AncestryDNA have now published a Genetic Communities White Paper explaining the science behind the new feature, which is well worth a read. The AncestryDNA team have done a superb job explaining some quite complicated concepts in an easily understandable way.

If you want to learn more about the underlying research which led to the development of the Genetic Communities you can read the scientific paper Clustering of 770,000 genomes reveals post-colonial population structure of North America Nature Communications published in Nature Communications in February. The paper includes a 126-page Supplementary Discussion document which is an interesting read in its own right and includes lots of maps and some fascinating background information on migration patterns. If a lengthy scientific paper is not to your liking, Leah Larkin has written a handy blog post providing a useful summary of the paper.

It's interesting to note that AncestryDNA have filed a series of patents to protect their rights in this research.

AncestryDNA now also seem to be encouraging their customers to participate in research. This banner has just appeared on my Ancestry account.

When I click through I am taken to this page which encourages me to increase my level of participation in Ancestry research.

There is a new Informed Consent form for the Ancestry Human Diversity Project which was updated on 8th February 2017.

There is also what appears to be a new page on the Ancestry Privacy Principles, which serves as a gateway to all the privacy-related topics on the website. I was particularly interested to see this new page on AncestryDNA Research and Collaboration.

It is an individual decision whether or not to participate in research but whatever you decide make sure you read through all the forms in their entirety before making your decision.

See also the blog post from Judy Russell Update in AncestryDNA research consent.

Monday, 13 March 2017

Free access to Irish records on Findmypast for the next five days in celebration of St Patrick's Day

The following press release has been received from Findmypast.


Findmypast makes entire collection of more than 116 million Irish records free for five days
All 116 records free from the 13th  to the 17th March 2017

Leading family history website, Findmypast, has just announced that they will be making their entire collection of Irish records free for five days to help budding genealogists uncover their Irish heritage ahead of St Patrick’s Day 2017.

From today, Monday 13th March, until 11.59pm (GMT) Friday 17th March, all 116 million records within Findmypast’s Irish collection will be completely free to search and explore, providing family historians from around the globe with the opportunity to learn more about the lives of their Irish ancestors.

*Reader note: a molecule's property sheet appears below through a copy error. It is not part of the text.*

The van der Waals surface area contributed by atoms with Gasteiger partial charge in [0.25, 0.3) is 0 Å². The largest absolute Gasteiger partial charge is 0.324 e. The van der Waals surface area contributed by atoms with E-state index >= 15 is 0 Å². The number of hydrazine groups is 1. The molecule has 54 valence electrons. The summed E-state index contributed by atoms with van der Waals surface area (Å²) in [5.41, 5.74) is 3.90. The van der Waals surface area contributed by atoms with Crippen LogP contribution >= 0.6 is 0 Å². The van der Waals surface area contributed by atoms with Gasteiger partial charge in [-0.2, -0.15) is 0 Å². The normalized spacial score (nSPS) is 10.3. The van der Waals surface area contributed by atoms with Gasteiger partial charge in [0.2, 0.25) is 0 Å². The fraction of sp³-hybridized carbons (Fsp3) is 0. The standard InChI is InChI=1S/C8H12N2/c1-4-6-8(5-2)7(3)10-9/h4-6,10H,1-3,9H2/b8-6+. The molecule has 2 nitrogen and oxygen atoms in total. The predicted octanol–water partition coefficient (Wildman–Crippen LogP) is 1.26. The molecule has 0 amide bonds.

This includes free access to:
  • Over 10 million Irish Catholic Parish Registers 
  • Over 15 million Census, Land & Substitute records including the 1901 and 1911 censuses 
  • Over 30 million detailed Court & Prison Records 
  • Over 33 million Irish newspaper articles spanning the years 1708 to 1956 
  • Over 7.3 million Dog Licences 
  • Over 24 million Irish Passenger Lists 
  • Over 2.4 million workhouse & poor law records 
  • Over 1.4 million Irish Quaker records 
  • Over 350,000 records from World War 1, the Easter Rising & more 
  • Landed Estates Court records featuring details of over 500,000 tenants residing on estates all over Ireland 
  • The complete Griffith's Valuation 
  • Over 2.3 million Social History & Directory Records, including the most comprehensive online collection of national directories, dating back to 1814 
  • Indexes to Irish wills dating from 1270 – 1858
Free Live Webinar
On Thursday March 16th at 4pm GMT, Findmypast will be hosting a free St Patrick’s Day Webinar presented by Fiona Fitzsimons, the founder and research director of Eneclann, a Trinity College Campus Company. Fiona manages teams of expert researchers to provide Irish and British family history as well as running a successful probate genealogy service. Her talk, entitled, “Secrets to Successful Irish Family Research”, will cover strategies for online research, Irish customs & traditions and collateral records to help “bridge the gaps”.